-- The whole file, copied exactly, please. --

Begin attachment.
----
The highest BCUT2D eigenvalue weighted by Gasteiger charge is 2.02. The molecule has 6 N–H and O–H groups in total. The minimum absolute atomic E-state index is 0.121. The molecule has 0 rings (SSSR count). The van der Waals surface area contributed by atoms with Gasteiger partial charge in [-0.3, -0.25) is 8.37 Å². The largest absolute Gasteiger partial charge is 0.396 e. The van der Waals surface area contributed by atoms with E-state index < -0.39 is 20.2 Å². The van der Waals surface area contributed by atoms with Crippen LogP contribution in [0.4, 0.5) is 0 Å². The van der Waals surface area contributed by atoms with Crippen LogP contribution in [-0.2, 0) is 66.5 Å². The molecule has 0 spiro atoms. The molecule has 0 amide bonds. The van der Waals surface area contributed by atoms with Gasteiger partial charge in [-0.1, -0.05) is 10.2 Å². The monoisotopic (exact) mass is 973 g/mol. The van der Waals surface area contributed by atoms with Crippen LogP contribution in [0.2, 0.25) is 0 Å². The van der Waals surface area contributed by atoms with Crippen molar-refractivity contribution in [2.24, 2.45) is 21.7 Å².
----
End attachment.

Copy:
The highest BCUT2D eigenvalue weighted by Gasteiger charge is 2.02. The molecule has 6 N–H and O–H groups in total. The minimum absolute atomic E-state index is 0.121. The molecule has 0 rings (SSSR count). The van der Waals surface area contributed by atoms with Gasteiger partial charge in [-0.3, -0.25) is 8.37 Å². The largest absolute Gasteiger partial charge is 0.396 e. The van der Waals surface area contributed by atoms with E-state index < -0.39 is 20.2 Å². The van der Waals surface area contributed by atoms with Crippen LogP contribution in [0.4, 0.5) is 0 Å². The van der Waals surface area contributed by atoms with Crippen LogP contribution in [-0.2, 0) is 66.5 Å². The molecule has 0 spiro atoms. The molecule has 0 amide bonds. The van der Waals surface area contributed by atoms with Gasteiger partial charge in [-0.1, -0.05) is 10.2 Å². The monoisotopic (exact) mass is 973 g/mol. The van der Waals surface area contributed by atoms with Crippen LogP contribution in [0.2, 0.25) is 0 Å². The van der Waals surface area contributed by atoms with Crippen molar-refractivity contribution in [2.24, 2.45) is 21.7 Å².